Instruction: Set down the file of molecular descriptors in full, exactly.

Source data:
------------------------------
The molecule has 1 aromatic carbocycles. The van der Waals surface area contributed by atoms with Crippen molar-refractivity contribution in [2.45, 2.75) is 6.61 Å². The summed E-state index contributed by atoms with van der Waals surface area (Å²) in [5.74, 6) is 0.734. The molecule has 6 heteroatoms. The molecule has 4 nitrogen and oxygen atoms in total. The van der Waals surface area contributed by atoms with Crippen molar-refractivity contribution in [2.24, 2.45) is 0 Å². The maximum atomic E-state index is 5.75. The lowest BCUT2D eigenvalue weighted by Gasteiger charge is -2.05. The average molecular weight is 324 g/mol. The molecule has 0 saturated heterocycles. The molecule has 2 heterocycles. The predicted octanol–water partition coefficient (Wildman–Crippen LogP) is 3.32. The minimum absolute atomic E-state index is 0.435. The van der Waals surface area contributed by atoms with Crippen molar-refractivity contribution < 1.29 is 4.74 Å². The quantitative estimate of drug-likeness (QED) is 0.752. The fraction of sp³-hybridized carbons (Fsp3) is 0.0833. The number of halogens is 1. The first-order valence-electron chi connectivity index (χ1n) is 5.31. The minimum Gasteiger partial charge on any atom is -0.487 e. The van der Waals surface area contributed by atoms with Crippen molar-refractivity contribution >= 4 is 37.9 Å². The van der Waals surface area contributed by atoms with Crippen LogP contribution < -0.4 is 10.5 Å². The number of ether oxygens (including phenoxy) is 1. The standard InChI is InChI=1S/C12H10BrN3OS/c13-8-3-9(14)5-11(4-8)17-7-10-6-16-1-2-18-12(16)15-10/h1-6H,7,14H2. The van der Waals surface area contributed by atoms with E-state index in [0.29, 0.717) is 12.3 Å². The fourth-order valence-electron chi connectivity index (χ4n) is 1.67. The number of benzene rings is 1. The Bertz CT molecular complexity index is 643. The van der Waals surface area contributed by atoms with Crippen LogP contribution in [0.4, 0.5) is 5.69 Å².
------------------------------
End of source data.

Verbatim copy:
The molecule has 1 aromatic carbocycles. The van der Waals surface area contributed by atoms with Crippen molar-refractivity contribution in [2.45, 2.75) is 6.61 Å². The summed E-state index contributed by atoms with van der Waals surface area (Å²) in [5.74, 6) is 0.734. The molecule has 6 heteroatoms. The molecule has 4 nitrogen and oxygen atoms in total. The van der Waals surface area contributed by atoms with Crippen molar-refractivity contribution in [2.24, 2.45) is 0 Å². The maximum atomic E-state index is 5.75. The lowest BCUT2D eigenvalue weighted by Gasteiger charge is -2.05. The average molecular weight is 324 g/mol. The molecule has 0 saturated heterocycles. The molecule has 2 heterocycles. The predicted octanol–water partition coefficient (Wildman–Crippen LogP) is 3.32. The minimum absolute atomic E-state index is 0.435. The van der Waals surface area contributed by atoms with Crippen molar-refractivity contribution < 1.29 is 4.74 Å². The quantitative estimate of drug-likeness (QED) is 0.752. The fraction of sp³-hybridized carbons (Fsp3) is 0.0833. The number of halogens is 1. The first-order valence-electron chi connectivity index (χ1n) is 5.31. The minimum Gasteiger partial charge on any atom is -0.487 e. The van der Waals surface area contributed by atoms with Crippen molar-refractivity contribution >= 4 is 37.9 Å². The van der Waals surface area contributed by atoms with Crippen LogP contribution < -0.4 is 10.5 Å². The number of ether oxygens (including phenoxy) is 1. The standard InChI is InChI=1S/C12H10BrN3OS/c13-8-3-9(14)5-11(4-8)17-7-10-6-16-1-2-18-12(16)15-10/h1-6H,7,14H2. The van der Waals surface area contributed by atoms with E-state index in [0.29, 0.717) is 12.3 Å². The fourth-order valence-electron chi connectivity index (χ4n) is 1.67. The number of benzene rings is 1. The Bertz CT molecular complexity index is 643. The van der Waals surface area contributed by atoms with Crippen LogP contribution in [0.4, 0.5) is 5.69 Å².